Brown Leaves on Trees

by Ryan
(Strandburg, SD)

I live in Northeastern South Dakota, 30 miles North east of Watertown SD. Zip code is 57265.

I had the county plant trees for me a year ago. We were wet and cool early, then turned to hot and dry. There is still moisture in soil, I would say good sub soil moisture.

I am having problems with American Plum and Cranberry Bushes.

Also some Lilac, where they are getting brown leaves, alot of the American Plum have already died.

I have Meyers spruce, Bur oak, Amur maples and multiple other variety of trees and they show no signs of brown leaves and very healthy. The cranberry bush and plum tree leaves do not appear wilted, there are some green leaves. Any idea what could be causing this? Thanks very much!!

Comments for Brown Leaves on Trees

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Jul 18, 2017
Brown leaves are just the tip of the iceberg
by: Jacki

Okay, so it looks like you have black plastic mulch around the base of your trees. I'm wondering if this gets too hot. I've put my hand underneath some of this tarp stuff, and it's too hot to keep it under there for more than a second or two. Think what this is doing to the roots of newly planted trees!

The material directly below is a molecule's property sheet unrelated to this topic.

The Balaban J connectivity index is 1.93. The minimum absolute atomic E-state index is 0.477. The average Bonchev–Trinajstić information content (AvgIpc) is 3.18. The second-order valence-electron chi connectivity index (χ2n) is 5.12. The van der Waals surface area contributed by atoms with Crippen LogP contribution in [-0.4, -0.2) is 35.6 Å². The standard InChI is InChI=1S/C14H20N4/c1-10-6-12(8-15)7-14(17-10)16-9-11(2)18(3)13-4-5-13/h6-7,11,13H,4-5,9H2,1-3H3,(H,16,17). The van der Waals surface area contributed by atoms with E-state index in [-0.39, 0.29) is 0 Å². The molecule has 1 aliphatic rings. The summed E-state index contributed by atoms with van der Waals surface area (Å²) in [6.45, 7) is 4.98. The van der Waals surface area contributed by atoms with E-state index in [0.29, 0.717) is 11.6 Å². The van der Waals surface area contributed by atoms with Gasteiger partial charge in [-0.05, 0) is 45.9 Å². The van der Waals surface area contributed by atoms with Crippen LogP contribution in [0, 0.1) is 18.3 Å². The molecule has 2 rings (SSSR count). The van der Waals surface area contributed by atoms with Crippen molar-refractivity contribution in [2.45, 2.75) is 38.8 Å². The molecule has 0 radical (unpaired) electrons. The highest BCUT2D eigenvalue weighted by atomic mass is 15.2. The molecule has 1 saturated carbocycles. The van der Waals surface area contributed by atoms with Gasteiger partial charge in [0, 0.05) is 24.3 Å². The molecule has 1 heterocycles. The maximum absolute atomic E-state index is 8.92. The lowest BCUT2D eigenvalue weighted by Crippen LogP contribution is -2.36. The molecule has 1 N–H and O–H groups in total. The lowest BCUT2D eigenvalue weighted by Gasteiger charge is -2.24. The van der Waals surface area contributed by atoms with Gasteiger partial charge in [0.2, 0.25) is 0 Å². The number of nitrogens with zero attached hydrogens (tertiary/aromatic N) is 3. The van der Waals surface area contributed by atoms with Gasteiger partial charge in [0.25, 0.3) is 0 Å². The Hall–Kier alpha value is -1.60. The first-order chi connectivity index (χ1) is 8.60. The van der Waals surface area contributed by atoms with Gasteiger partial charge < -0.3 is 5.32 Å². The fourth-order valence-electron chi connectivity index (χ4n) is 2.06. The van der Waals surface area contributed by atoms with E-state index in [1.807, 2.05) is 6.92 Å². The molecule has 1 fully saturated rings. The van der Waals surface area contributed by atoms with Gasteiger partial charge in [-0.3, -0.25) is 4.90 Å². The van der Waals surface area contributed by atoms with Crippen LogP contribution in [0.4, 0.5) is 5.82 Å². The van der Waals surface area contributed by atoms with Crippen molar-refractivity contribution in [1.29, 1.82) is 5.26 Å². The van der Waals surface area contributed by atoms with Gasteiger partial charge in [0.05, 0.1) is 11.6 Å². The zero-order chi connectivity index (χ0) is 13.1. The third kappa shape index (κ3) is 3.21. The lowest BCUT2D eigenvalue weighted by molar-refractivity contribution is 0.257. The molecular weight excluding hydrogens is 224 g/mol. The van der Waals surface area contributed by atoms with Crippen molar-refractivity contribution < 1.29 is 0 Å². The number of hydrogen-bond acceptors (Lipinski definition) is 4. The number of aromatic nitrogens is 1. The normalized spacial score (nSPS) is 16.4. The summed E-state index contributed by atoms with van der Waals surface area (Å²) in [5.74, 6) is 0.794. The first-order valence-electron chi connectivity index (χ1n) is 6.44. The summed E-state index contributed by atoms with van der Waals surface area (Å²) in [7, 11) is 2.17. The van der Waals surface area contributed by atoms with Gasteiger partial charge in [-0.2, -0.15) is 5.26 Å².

What I would do is make sure to put some kind of organic mulch - bark, wood chips or even straw, on top of it to make it a bit cooler.

I think what's happened is that the weather was great for growing earlier in the season - cool, showery, etc. but now it's drying out, low humidity and then the final straw, the heat of the sun on the plastic around the roots.

They can't keep up, being young, and so the tree compensates by dropping some of the leaves. This explains why there are some green leaves still, and this is a good sign.

One of the founders of the gardening practice known as Hugelkultur, Sepp Holzer, developed a system of completely de-leafing trees so they could be transplanted out of season. He did this by covering the bare root trees with plastic, drying them out so the leaves all fall off, then planting them. They recover just fine!

So, when you water, do a good job of it, don't tease.

Drip irrigation is best, because the water can get down into the deep layers of soil, rather than just staying at the surface, which will just exacerbate the problem, encouraging shallow rooting.

Don't give up, all is not lost! By this time next year they'll be fully established and happy.

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